The Opposition has taken over Congress and stages constant demonstrations/riots in the streets. And recently the Opposition is armed and has started assassinating government officials.

Venezuela has the fairest elections on Earth.

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“Problems” and “Solutions”

Discuss Severaid’s quote and my examples given below, agreeing, disagreeing or expanding on the notion.

The chief cause of problems is solutions

– Eric Sevareid

I think this guy is onto something.

Examples:

War on Terror – Solution was all out war on “terrorism” – really just disobedient Muslim states and some international guerrilla/terrorist groups.

The “solution” did not solve the problem at all, and in fact it made it much worse and introduced quite a few new problems.

The “solution” to the “Muslim terrorism problem” did nothing to alleviate the problem, and the problem only expanded massively, in the process destroying much of the secular Muslim world and replacing it with ultra-radical, armed and ultraviolent fundamentalists. Several new failed states were created out of functioning but authoritarian secular regimes.

A wild Sunni-Shia war took off with no end in sight. A new Saudi-Iran conflict expanded to include all of the Sunni world against Iran and some Shia groups.

The policy was incoherent – in places (Palestine, Iraq, Syria, and Libya) secular nationalists were overthrown and replaced with radical fundamentalist regimes (Iraq, Palestine) or failed states teeming with armed fundamentalist actors (Yemen, Somalia, Palestine, Libya, Iraq, Syria, and Mali). In other places, fundamentalist regimes were overthrown and secular nationalists were put in (Egypt).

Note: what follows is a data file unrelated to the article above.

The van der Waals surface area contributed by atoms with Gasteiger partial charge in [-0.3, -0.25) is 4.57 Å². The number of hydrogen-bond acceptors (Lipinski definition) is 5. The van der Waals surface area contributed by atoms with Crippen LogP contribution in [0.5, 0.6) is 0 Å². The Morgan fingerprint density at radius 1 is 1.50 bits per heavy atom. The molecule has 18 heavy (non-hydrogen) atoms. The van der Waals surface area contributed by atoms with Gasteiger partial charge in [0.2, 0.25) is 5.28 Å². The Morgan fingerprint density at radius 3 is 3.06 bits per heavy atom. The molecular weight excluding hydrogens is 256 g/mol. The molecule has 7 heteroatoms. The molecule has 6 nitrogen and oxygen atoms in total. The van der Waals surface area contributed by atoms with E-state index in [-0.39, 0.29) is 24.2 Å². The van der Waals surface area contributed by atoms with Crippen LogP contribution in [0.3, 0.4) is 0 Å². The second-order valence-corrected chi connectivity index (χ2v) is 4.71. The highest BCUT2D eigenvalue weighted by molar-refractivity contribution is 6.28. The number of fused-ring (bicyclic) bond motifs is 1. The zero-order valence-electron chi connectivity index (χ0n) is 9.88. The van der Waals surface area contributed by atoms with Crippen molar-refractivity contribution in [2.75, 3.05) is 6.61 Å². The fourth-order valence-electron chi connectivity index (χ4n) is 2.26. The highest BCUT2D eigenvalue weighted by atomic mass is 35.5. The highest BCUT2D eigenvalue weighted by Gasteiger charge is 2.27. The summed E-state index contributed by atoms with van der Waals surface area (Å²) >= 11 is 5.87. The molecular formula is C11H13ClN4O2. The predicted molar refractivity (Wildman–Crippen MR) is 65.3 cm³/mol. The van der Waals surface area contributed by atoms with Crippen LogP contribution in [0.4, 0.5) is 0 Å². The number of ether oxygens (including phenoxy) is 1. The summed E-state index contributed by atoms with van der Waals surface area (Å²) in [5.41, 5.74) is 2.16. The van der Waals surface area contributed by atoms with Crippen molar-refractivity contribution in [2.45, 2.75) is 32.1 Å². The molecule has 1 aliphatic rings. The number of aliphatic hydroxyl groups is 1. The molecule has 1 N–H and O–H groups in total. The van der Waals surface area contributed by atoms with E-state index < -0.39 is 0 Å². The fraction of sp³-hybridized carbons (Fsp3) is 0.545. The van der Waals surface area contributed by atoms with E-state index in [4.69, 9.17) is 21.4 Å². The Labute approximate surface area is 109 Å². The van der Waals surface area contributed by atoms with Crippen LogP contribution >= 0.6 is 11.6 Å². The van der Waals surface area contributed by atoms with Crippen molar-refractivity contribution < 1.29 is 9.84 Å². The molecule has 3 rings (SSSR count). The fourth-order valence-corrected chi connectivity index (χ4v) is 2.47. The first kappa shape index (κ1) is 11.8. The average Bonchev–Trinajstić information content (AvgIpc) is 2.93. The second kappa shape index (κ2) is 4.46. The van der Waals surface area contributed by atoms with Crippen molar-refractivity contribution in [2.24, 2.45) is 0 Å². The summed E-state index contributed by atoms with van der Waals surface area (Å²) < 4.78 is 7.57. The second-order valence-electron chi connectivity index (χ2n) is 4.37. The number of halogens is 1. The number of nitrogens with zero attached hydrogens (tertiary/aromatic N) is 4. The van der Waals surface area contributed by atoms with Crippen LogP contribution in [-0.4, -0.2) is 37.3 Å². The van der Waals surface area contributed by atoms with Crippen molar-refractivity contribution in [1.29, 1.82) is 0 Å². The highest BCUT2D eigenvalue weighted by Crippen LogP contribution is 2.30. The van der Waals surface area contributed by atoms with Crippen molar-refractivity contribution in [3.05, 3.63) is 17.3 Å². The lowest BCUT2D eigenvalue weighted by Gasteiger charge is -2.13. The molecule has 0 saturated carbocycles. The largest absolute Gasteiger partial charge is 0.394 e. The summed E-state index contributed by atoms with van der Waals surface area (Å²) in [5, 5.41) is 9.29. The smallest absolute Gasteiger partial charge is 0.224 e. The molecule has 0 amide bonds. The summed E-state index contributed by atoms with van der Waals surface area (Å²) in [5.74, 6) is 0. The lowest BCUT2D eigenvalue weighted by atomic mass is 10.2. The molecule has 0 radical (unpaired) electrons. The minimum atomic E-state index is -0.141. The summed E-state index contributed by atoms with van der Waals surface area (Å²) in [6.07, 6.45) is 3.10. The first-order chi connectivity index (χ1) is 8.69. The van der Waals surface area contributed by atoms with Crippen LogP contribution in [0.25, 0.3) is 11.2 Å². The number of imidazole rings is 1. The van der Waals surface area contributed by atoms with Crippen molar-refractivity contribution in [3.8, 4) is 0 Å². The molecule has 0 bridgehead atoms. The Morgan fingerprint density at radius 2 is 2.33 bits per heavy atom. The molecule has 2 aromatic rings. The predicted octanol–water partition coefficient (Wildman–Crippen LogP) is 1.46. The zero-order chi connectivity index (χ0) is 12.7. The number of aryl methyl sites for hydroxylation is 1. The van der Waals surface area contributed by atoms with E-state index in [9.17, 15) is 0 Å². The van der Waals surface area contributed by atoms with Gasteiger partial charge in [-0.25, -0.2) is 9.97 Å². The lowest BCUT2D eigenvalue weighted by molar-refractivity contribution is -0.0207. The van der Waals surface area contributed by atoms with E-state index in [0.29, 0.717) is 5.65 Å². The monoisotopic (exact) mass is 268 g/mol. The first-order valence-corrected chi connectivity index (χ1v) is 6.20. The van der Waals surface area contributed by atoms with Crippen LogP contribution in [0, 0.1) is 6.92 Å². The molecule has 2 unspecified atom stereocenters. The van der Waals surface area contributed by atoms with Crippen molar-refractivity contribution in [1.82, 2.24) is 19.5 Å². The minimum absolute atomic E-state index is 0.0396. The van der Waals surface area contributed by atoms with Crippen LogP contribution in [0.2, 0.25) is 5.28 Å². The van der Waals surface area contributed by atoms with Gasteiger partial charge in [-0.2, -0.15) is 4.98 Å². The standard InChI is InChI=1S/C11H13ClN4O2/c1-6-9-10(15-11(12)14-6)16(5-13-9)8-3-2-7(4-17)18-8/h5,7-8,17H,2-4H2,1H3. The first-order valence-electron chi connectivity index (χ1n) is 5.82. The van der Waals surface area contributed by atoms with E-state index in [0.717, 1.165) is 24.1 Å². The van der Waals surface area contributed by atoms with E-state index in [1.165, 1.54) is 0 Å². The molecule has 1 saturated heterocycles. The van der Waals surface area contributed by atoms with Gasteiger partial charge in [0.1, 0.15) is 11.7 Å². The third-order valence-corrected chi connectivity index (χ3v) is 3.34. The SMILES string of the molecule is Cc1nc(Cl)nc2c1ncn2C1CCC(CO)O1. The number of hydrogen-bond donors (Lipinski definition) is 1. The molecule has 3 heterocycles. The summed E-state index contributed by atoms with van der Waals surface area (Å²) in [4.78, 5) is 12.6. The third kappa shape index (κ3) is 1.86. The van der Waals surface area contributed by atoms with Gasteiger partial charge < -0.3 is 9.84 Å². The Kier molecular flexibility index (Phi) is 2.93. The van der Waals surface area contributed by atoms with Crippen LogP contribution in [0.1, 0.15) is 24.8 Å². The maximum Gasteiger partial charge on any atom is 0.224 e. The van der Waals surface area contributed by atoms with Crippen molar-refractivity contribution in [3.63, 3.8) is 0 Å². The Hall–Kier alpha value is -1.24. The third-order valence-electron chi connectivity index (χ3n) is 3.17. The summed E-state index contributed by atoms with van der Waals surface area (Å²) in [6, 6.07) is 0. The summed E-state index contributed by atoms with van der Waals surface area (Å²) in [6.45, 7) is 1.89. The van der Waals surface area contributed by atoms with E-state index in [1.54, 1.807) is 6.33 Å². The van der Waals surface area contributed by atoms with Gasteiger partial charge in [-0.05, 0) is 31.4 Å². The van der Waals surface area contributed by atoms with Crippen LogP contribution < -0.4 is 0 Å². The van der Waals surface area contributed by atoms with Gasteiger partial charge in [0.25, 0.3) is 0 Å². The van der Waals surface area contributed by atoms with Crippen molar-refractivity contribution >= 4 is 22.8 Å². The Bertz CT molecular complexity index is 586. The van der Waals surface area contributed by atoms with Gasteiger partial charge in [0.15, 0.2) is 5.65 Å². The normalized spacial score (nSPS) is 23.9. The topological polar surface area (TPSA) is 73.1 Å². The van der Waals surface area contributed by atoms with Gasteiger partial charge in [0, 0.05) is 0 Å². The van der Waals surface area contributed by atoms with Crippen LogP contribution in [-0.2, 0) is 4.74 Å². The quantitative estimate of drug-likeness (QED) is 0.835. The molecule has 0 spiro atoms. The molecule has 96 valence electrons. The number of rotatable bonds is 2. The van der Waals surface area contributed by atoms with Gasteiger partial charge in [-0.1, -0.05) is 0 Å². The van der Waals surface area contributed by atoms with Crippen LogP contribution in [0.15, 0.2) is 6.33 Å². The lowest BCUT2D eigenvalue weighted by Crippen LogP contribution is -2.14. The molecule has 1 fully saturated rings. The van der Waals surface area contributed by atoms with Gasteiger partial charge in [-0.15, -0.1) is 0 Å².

We alternately attacked and supported radical groups such as Al Qaeda and ISIS. An awful Russia-Turkey conflict took off on the Middle east with the US and NATO siding with Al Qaeda and ISIS supporting Turks. The US attacked and armed fundamentalists to attack Shia Iranian, Hezbollah and Houthi armies waging all out war on Al Qaeda and ISIS. In Yemen we actively attacked the Shia who were fighting Al Qaeda while supporting Al Qaeda and fundamentalist Sunnis with intel and weaponry.

Some Kurds were called terrorists and support was given to those attacking them. Other Kurds were supported in their fight against ISIS. In actuality, all of these Kurd represented the same entity. There really is no difference between the PKK, the YPG and the rulers of the Kurdish region. Meanwhile, Kurds fighting for independence were supported in Iran and Syria and attacked in Turkey though they were all the same entity.

Billions of US dollars and thousands of US lives were wasted for essentially no reason with no results or actually a worsened situation. Russia, one of the most effective actors in the war against Al Qaeda and ISIS, was declared an enemy and attacks on them by our allies were cheered on.

A horrible refugee crisis was created in Europe.

Muslim populations in the West were substantially radicalized.

Instead of ending Islamic terrorism, Islamic terrorist, conventional and guerrilla attacks absolutely exploded in the Middle East and to a lesser extent in Europe, Canada, Australia and the US. It also exploded in Afghanistan, Pakistan, India, Bangladesh, Egypt, Tunisia, Libya, Lebanon, Thailand, the Philippines and of course Syria and Iraq. There was considerable fighting and terrorism in Qatar, Bahrain, Kuwait, Saudi Arabia, Turkey, Morocco and Jordan. The Palestinians ended up much better armed than before and the conflict exploded into all out war on a few occasions.

Terrorism and guerrilla war exploded in Mali, Nigeria, Cameroon, Somalia and Kenya with some new attacks in Niger, Mauritania, Chad and Uganda. Somalia took a turn for the worse as a huge Al Qaeda force set up shop there and the country turned into the worst failed state ever with nothing even resembling a state left and the nation furthermore split off into three separate de facto nations.

The “solution” failed completely and simply ended up creating a whole new set of problems that were vastly worse than the original problem for the which the solution was directed.

Technology: Technology itself could be regarded as a lousy fix to many problems.